The tools are:
The Utili-Key 6-in-1 starts at $10.99 at the Swiss+Tech web site. (But check out their specials page—we just saw one there for $7.99!)
We’re mainly coffee drinkers here at TimePilot (we like PapaNicholas Coffee, roasted a few miles from our offices in Batavia), but occasionally we like a cup of tea.
Teabags are fine in a pinch, but there’s no need for them anymore with the IngenuiTEA, which is made by Adagio Teas. All you do is put the loose tea in the IngenuiTEA cup and fill it with hot water. Let it steep, then put the cup on top of your mug. A valve opens in the bottom of the cup, filtering the tea and filling your mug.
This is a new model—no paper filters needed. It’s simple to clean, dishwasher safe and BPA-free. A pretty ingenious design and fun to use. It’s $19 from the Adagio web site.
The iGo Green Power Smart Wall is a surge protector with four outlets: two "smart" outlets and two regular "always-on" outlets.
This device's smart outlets cut power when it's not needed, saving you money, helping the environment and possibly extending the life of your rechargeable batteries. The outlets are ideal for items like cell phone or laptop chargers, which usually draw power even when your phone or laptop isn't attached.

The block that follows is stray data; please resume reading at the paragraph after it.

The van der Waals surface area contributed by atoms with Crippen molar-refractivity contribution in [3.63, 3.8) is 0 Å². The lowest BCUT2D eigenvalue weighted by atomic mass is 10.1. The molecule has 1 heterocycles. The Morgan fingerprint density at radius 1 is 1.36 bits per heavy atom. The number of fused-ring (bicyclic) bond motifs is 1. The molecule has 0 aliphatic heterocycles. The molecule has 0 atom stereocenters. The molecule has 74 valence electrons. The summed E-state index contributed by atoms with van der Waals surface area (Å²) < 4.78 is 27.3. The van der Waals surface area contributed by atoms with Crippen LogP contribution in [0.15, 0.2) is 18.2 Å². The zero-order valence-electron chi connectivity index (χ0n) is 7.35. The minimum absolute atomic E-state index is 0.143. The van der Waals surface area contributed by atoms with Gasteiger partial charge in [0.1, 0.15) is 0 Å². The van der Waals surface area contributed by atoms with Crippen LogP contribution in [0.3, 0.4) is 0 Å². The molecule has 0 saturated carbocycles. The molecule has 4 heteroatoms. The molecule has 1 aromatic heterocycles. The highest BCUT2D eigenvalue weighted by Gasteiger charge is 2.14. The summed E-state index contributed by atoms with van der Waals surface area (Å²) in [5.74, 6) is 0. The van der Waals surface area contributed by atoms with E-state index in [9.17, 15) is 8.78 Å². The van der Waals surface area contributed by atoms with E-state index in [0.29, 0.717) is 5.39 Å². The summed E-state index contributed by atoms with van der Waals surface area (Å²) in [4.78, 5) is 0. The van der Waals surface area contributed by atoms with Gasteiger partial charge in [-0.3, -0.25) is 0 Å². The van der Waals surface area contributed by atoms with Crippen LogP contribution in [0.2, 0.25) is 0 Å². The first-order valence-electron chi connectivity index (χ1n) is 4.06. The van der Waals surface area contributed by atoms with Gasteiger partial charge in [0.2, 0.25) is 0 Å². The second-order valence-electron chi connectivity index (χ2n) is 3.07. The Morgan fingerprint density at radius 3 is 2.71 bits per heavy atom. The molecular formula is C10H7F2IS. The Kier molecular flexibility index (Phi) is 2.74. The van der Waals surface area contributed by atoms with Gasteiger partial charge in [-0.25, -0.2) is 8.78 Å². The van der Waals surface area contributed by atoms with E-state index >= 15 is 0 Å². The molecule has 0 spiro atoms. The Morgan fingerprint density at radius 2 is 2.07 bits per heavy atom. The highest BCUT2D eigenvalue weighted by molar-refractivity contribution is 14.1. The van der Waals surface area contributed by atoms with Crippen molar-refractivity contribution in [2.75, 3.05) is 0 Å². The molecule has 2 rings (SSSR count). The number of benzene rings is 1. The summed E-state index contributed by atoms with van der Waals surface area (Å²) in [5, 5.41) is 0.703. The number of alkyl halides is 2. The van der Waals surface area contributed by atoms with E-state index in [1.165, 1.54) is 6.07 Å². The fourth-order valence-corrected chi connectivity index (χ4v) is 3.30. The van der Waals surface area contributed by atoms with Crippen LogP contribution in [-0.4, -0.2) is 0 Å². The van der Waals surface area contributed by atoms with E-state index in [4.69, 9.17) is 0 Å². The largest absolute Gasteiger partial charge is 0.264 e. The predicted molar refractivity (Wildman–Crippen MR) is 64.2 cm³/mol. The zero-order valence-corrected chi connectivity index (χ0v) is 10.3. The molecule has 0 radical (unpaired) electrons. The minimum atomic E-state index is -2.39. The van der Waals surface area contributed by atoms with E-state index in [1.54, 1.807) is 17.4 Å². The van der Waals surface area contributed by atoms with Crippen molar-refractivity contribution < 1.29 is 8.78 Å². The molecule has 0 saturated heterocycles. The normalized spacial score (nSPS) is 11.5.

When you attach your cell phone or laptop to be charged, the outlet wakes up and begins feeding power to the charger.
We've seen the iGo Green Power Smart Wall for as little as $9.99 (at Amazon.com.)
Note: If you use this product with TimePilot Vetro, use the "always-on" outlets—the clock requires a consistent power source.
Many of our customers are moving up to Windows 7, the latest operating system from Microsoft. It has all kinds of new features, but it's not particularly easy to find out how to use them.
Philadelphia programmer Chris Strosser, who also runs a web site called WebJawns.com, has created a downloadable Windows 7 cheat sheet listing many of its "hidden" features. It's a PDF document, so you'll need the free Adobe Acrobat Reader to view it. If you don't have Acrobat Reader, you can download it here.
If you use nothing else, make sure you try out the "Snap" and "Peek" features Strosser describes on the first page of the sheet.
The whiteboards here at TimePilot have gotten quite a workout over the years. In fact, they absorbed enough dry-erase ink that no amount of cleaning could make them white again.
So we decided to try a product we found at our local hardware store: Rust-Oleum Dry Erase Paint. The maker claims it will renew whiteboards as well as turn any drywall, Masonite, wood, cement or metal surface into a whiteboard. You could paint a wall with the stuff if you wanted to. We tried it over the weekend on one of our whiteboards, and it worked pretty well.